Most seniors breathe a sigh of relief once they push the submit button and think, that does it. What they don’t understand is that in this competitive college admissions environment, they have to continue to show active interest. It used to be that students were applying to just five or six colleges and now with twelve or more schools on their list, college admissions officers have a trickier situation on their hands. They have to second guess which candidates if offered admission would most likely accept. Their college rank is directly linked to their yield rate. In the college admissions game, students can’t rest on their academic laurels alone.

Applicants must in fact demonstrate active interest. Here are some things they can do to increase their chances of being admitted. First, stay on top of sending in their senior progress reports. Remember that high school counselors are busy with hundreds of students in their keep. Send the counselors a reminder and make sure that they send the students confirmation that the progress reports have been sent. Secondly, be sure to notify the admissions officer if the applicant has received any new awards or honors. Thirdly, if any extenuating circumstances have arisen since the student's submission requiring some special consideration by the admissions office, let the schools know about how those changes affect the applicant’s situation. One student finds out that her January SAT verbal score had not improved much at all and so she writes in to explain how English is her second language and the verbal score on her SAT is not indicative of what she is capable of doing (pointing to the straight A’s in her AP European History and AP English class). Additionally, she adds that she is signed up to take an additional college-level composition class for the summer.  She ends her email by reinstating how she is fully prepared to take on the demands of college level writing. Her tone is positive and turns her potential obstacle or weakness into a challenge that she promises to overcome. Such a piece of communication shows her resourcefulness, initiative, and drive. In another instance, the student’s father loses his job instigating a drastic change in the family’s financial portfolio. Such changes must also be communicated to the financial aid office.  A student might also ask a question about his or her intended major, in terms of some internship opportunity or about the possibility of working in a certain laboratory. Most likely, the admissions officer will forward the applicant’s query to the department or give him or her a contact in the department. Never ask a question that could be simply answered by researching the school website. Likewise, the admissions or the financial aid office might be emailing with queries or points of clarification. Stay vigilant, check email regularly, and respond promptly, for a delayed response may be taken as a sign of disinterest.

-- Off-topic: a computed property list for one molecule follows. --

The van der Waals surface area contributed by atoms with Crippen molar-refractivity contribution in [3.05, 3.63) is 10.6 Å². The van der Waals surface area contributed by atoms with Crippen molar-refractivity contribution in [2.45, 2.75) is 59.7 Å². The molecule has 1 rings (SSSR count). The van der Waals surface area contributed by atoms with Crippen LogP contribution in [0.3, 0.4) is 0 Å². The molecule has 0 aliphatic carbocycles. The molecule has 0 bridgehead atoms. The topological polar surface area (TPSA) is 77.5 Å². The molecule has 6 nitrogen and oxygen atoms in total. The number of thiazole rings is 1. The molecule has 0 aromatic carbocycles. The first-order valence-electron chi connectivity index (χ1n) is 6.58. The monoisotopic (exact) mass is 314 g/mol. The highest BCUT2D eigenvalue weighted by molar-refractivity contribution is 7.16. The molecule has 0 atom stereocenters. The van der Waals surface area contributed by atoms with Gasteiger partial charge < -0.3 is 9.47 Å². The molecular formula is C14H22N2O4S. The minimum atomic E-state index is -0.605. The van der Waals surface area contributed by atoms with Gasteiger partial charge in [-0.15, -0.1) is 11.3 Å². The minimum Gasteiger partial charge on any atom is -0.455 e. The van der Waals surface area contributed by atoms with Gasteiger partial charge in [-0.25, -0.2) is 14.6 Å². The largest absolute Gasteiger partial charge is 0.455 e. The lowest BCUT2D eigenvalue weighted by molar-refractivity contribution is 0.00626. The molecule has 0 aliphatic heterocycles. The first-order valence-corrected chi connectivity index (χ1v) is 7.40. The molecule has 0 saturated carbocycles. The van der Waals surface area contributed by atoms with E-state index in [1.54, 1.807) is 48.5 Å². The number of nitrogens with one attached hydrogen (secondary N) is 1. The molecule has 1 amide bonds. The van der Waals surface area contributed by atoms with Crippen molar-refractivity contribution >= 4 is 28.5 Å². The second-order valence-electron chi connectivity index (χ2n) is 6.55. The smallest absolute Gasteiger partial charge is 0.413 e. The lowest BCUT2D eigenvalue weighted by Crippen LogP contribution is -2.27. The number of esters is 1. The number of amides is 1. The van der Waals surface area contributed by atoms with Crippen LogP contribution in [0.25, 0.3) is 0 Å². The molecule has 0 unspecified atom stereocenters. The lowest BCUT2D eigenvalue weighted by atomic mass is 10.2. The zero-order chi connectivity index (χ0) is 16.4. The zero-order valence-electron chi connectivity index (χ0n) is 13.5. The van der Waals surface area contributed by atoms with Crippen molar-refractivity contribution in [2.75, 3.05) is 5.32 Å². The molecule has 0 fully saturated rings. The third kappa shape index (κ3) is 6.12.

In all communication with the admissions office, students need to be mindful of tone and proper email etiquette. Use complete sentences. Stay away from needless abbreviations or text-messaging lingo. Use formal and polite speech. You don’t want to come off sounding pandering, egotistical, or avaricious.  In every piece of communication, there is a way of writing that conveys your positive, eager, curious, and generous spirit.

— Gloria Chun